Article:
|Known for Painting, Drawing|
Name Donald Fraser
|Education Central Saint Martins|
|Born 30 July 1929 (1929-07-30) |
Died September 2, 2009, Henley-on-Thames, United Kingdom
Books Dancers: Ballet Paintings and Drawings
Donald Hamilton Fraser
Donald Hamilton Fraser RA (30 July 1929, London – 2 September 2009), is famed for his abstract landscape paintings.
- Donald Hamilton Fraser
- Training and education
- Honors and distinctions
- Art style
- Personal life
Training and education
As an adolescent, Fraser attended the Maidenhead Grammar School in Berkshire, England. In the late 1940s, he worked at the Sunday Times as an editorial trainee while completing his National Service. From 1949–52, Fraser trained at London's Saint Martin's School of Art together with contemporaries including Frank Auerbach, Sandra Blow, Sheila Fell, Leon Kossoff, Jack Smith, and Joe Tilson.
Anthony Blunt and John Piper were among assessors that awarded him a one-year French government scholarship in Paris in 1953. Also in 1953, his premier solo exhibition was given at Gimpel Fils, London. In 1955, Fraser returned to England and for 18 months extended his artist incoming by writing for Arts Review. Between 1953 and 1971 he had nine shows at Gimpel Filts, in 1967 at the Zurich-based Gimpel-Hanover Galerie, and Fraser even got eleven shows between 1958 and 1978 at the well known New York gallery, Paul Rosenberg. Carel Weight hired Fraser as a tutor at the Royal College of Art in 1958 where he continued until 1983 with fellow teachers Peter Blake and Julian Trevelyan. Fraser's students at the Royal included Patrick Caulfield, David Hockney, Ron B. Kitaj, and Thérèse Oulton.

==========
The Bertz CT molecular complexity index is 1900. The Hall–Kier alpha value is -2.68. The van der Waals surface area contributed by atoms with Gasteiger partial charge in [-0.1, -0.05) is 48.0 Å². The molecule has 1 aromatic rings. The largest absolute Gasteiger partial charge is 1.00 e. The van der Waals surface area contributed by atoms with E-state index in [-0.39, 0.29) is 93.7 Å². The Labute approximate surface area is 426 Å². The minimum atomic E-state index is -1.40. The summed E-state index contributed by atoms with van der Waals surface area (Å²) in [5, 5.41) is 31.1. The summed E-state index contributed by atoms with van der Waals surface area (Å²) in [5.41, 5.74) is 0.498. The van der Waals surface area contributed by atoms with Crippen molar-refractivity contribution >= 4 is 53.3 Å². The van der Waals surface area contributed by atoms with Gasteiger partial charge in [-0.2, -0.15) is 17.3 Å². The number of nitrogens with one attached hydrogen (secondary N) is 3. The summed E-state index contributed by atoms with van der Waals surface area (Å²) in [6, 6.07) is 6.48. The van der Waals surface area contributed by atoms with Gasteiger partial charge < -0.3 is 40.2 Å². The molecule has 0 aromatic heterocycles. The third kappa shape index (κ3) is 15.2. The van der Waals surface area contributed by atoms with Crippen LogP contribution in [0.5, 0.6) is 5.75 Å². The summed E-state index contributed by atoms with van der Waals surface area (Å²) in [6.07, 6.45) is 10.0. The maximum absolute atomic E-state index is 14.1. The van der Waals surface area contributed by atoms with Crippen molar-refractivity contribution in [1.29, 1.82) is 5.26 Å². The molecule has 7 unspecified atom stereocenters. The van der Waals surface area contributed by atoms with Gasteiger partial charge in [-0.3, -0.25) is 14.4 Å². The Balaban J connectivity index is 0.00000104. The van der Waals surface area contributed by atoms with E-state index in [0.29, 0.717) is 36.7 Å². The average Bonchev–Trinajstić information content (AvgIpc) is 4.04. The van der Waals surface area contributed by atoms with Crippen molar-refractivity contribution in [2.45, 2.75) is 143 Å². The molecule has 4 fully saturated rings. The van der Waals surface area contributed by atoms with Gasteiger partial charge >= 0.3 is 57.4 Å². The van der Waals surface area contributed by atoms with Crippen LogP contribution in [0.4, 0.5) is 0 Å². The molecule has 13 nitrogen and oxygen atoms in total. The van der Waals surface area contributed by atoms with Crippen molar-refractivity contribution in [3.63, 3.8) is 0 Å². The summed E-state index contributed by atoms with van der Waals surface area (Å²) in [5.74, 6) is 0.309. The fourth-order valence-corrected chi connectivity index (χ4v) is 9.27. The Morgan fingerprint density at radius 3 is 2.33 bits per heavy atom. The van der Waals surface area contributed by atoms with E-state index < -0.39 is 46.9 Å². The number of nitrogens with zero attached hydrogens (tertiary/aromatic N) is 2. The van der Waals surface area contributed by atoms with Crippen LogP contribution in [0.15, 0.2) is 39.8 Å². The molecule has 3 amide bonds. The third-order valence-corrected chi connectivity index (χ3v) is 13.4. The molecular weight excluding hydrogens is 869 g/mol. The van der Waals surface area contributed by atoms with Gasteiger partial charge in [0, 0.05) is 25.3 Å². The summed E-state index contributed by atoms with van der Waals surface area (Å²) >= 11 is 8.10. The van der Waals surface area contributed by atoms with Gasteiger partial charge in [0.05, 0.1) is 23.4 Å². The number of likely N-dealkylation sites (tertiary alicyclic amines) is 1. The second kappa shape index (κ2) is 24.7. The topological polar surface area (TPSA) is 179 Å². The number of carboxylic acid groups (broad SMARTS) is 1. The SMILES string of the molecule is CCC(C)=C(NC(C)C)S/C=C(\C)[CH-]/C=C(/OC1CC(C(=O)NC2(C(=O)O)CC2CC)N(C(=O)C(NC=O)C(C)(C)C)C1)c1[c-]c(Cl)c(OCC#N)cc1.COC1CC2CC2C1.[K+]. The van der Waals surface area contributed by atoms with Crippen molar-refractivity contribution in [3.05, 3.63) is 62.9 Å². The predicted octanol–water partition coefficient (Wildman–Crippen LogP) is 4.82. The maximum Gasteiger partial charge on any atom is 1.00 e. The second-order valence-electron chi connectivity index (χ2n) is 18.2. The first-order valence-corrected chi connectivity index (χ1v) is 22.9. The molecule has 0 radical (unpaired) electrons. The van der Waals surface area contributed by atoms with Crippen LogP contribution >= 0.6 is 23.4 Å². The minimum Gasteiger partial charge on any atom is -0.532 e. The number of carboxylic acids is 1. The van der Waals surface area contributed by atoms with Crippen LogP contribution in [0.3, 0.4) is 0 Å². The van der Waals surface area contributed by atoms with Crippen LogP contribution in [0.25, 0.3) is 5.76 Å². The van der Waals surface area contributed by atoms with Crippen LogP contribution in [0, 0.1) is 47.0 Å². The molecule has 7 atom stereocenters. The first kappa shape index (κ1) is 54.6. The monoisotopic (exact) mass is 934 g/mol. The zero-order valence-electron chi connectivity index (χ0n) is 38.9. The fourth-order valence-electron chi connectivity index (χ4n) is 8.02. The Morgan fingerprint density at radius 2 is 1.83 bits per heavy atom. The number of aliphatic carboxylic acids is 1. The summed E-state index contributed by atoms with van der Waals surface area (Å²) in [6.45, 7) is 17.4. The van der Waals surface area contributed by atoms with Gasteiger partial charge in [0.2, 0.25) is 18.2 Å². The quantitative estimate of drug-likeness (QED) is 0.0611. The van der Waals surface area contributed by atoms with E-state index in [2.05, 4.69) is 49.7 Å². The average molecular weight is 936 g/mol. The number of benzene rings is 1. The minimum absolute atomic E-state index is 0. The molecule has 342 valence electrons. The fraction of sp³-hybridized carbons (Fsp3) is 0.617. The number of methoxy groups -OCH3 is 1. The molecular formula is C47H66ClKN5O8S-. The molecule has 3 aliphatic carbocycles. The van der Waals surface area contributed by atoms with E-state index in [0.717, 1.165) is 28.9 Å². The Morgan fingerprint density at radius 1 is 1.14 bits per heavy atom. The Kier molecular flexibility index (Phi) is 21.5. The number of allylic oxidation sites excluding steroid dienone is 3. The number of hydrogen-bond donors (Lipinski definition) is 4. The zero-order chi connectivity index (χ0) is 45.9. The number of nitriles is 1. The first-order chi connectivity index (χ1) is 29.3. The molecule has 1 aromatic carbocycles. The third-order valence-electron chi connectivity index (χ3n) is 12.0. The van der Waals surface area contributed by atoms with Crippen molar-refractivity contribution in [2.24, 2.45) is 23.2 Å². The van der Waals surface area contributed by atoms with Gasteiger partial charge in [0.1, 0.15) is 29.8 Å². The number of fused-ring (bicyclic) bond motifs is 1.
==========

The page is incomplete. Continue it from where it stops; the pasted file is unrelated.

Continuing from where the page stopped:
Honors and distinctions
Fraser was elected a fellow at the Royal College of Art in 1970, becoming an Honorary Fellow in 1984. At the Royal Academy of Arts, he was also made an associate RA in 1975 and a full Royal Academician (RA) in 1985. Also at the Royal Academy, he was an Honorary Curator between 1992 and 1999, a Trustee between 1994 and 2000. From 1986 through 2000 he was a member of the Royal Fine Art Commission. He was on the council of the Artists' General Benevolent Fund starting in 1981 (as chairmen a few times in the 1980s). He was Vice-President of the Royal Overseas League beginning in 1986.
In 1983 Fraser designed four commemorative stamps for England celebrating 14 March as Commonwealth Day for the Commonwealth of Nations.
Fraser's work has been offered for sale in advertisements of The New York Times in 1985 and 1997.
Fraser's painting style was compared to that of Nicolas de Staël and characterized in the way he layered thick bright paint with a palette knife to produce an collage-like effect. The landscapes were still clearly identifiable while nonetheless forming abstract and almost dream-like fields of color. Fraser also made chalk and wash drawing of dancers that contrasted in style with his paintings and highlighted his diverse talents.
Fraser married Judith Wentworth-Shields in 1954. They first met when he attended St Martin's. They were married at the British Embassy in Paris. Fraser also wrote as a ballet critic. Together they had one daughter. Fraser was very tall. At his death, Fraser had lived with his wife in pair of converted cottages at Henley-on-Thames since 1969.